A National Audit Office (NAO) report has claimed that despite key commitments outlined in 2012's Winterbourne View Concordat the government has failed to achieve it’s central target of moving people with a learning disability and challenging behaviour out of Assessment and Treatment Units.
The new report entitled “Care services for people with learning disabilities and challenging behaviour” concludes that this failure was partly due to there being no mechanisms for systematically pooling resources to build sufficient capacity in the community for this to happen. It states that so far there has been no financial incentive for local commissioners to bring such patients home.
Among it’s key recommendations the National Audit Office states every patient must have a discharge plan and that local areas should work with NHS England and pool budgets to make joint decisions on care, which would incentivise the joining up of health and social care budgets.
Commenting on the findings, Chief Executive at Mencap Jan Tregelles said: "The National Audit Office report confirms what many of us have known for some time that the government, NHS England and local authorities have failed to support people with a learning disability who display challenging behaviour to move out of inappropriate settings like Winterbourne View and back to their communities.
"The NAO’s report highlights that despite significant public funds and resources, there has been an abject failure to deliver the change needed. Thousands of people with learning disabilities remain in units for on average stay of 5.4 years, often far from their loved ones at risk of assault, over medication and being kept in isolation."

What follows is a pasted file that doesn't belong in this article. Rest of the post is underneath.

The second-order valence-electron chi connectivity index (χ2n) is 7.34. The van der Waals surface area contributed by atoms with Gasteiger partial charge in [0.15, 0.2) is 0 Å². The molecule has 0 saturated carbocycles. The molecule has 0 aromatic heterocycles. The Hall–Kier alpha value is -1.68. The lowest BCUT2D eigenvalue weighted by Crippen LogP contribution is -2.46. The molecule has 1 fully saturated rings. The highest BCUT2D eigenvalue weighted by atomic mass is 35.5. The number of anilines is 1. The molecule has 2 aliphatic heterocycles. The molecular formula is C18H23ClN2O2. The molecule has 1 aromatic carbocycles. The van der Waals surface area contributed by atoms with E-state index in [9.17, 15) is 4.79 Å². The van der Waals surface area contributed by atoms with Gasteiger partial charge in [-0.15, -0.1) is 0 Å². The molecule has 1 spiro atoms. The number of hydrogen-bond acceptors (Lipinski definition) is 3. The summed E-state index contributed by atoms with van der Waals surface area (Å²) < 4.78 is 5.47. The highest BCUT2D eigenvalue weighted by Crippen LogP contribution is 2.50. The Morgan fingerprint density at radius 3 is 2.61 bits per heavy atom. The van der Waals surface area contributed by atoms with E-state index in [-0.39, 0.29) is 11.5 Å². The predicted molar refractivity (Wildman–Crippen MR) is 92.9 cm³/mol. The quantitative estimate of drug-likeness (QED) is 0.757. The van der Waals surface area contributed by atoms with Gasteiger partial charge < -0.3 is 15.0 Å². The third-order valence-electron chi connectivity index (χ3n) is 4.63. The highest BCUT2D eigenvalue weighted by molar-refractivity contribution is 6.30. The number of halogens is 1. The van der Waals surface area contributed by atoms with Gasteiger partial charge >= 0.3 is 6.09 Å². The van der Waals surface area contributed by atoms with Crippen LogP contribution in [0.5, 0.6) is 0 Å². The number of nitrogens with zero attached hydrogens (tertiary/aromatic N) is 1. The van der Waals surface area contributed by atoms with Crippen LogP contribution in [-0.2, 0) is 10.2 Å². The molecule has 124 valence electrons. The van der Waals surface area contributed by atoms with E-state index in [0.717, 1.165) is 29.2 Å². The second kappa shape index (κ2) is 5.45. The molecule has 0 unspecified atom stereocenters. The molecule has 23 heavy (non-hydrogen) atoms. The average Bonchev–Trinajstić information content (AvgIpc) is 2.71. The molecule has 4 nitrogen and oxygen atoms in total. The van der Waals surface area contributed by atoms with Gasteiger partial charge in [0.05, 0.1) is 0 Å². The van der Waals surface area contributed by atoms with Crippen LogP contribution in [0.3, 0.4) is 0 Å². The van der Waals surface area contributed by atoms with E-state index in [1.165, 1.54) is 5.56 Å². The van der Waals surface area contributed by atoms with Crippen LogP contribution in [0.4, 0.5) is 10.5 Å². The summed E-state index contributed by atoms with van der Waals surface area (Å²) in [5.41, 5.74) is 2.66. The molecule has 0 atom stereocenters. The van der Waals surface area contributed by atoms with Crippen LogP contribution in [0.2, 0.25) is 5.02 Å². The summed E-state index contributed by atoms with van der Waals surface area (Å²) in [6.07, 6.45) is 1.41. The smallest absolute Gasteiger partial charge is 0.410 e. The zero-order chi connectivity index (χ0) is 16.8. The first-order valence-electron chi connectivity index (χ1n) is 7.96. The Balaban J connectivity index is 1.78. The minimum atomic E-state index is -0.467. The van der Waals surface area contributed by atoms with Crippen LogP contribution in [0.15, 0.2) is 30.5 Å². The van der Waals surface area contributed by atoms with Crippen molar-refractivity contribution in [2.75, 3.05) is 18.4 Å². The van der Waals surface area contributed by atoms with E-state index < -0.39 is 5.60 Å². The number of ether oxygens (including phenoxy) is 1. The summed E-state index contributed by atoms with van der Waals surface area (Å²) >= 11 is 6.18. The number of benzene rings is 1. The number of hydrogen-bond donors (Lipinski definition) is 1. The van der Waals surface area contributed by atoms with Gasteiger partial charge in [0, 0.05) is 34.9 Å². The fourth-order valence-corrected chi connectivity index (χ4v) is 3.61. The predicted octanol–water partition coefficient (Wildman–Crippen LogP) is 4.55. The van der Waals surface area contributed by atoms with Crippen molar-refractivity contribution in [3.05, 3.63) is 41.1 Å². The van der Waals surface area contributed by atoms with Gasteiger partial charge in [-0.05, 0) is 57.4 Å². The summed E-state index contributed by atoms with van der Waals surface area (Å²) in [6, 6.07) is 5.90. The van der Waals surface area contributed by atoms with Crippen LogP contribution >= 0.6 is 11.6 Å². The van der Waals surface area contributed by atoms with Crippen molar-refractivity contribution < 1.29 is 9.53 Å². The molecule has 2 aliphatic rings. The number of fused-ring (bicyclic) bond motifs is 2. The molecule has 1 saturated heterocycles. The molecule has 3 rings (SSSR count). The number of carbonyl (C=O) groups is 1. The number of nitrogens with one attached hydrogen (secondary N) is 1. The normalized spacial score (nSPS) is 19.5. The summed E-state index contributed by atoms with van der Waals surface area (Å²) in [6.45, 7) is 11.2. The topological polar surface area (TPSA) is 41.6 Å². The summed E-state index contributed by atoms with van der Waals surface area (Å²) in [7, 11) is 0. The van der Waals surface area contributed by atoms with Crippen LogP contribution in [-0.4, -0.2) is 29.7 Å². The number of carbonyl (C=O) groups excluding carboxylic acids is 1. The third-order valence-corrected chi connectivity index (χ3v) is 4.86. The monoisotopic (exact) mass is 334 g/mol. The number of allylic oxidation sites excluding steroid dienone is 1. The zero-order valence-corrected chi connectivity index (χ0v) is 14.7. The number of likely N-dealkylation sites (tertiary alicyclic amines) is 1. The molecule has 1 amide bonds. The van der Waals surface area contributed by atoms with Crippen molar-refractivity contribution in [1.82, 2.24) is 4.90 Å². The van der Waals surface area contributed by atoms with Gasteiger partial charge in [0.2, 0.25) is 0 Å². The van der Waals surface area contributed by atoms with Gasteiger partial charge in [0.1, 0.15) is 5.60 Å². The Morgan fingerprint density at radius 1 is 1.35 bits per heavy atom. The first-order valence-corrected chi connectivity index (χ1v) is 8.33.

Learn from their failings
The National Audit Office report follows the “The Transforming Care for People with Learning Disabilities – Next Steps” report which was published on 29 January 2015. In the report NHS England, and partners, outline the latest plan to substantially reduce the number of people with a learning disability and challenging behaviour placed in hospital, reducing the length of time those admitted spend there, and enhancing the quality of both hospital and community settings.
Viv Cooper, Chief Executive at the Challenging Behaviour Foundation, added: "Following the NAO’s report NHS England and its partners must learn from their failings and reassure people with a learning disability and their families that they will put in place a robust implementation plan to meet the challenge and deadlines set down by the NAO.
“The recently published report by NHS England and its partners is not fit for purpose. It failed to set out a timetabled nationwide closure programme of in-patient settings, and did not deliver any new money for investment in and development of local services. People with a learning disability and behaviour that challenges must be moved out of inappropriate places and returned to their communities where they receive the right support as a matter of urgency. Progress must be measured not by words and process but by the impact on people’s lives.”
Further to this, in a letter published today in The Daily Telegraph, families of the victims abused at Winterbourne View assessment and treatment unit, families of people stuck in similar places, and leading charities expressed their concern at a lack of clear plan with achievable deadlines.
Download the full report at: www.nao.org.uk/report/care-services-for-people-with-learning-disabilities-and-challenging-behaviour/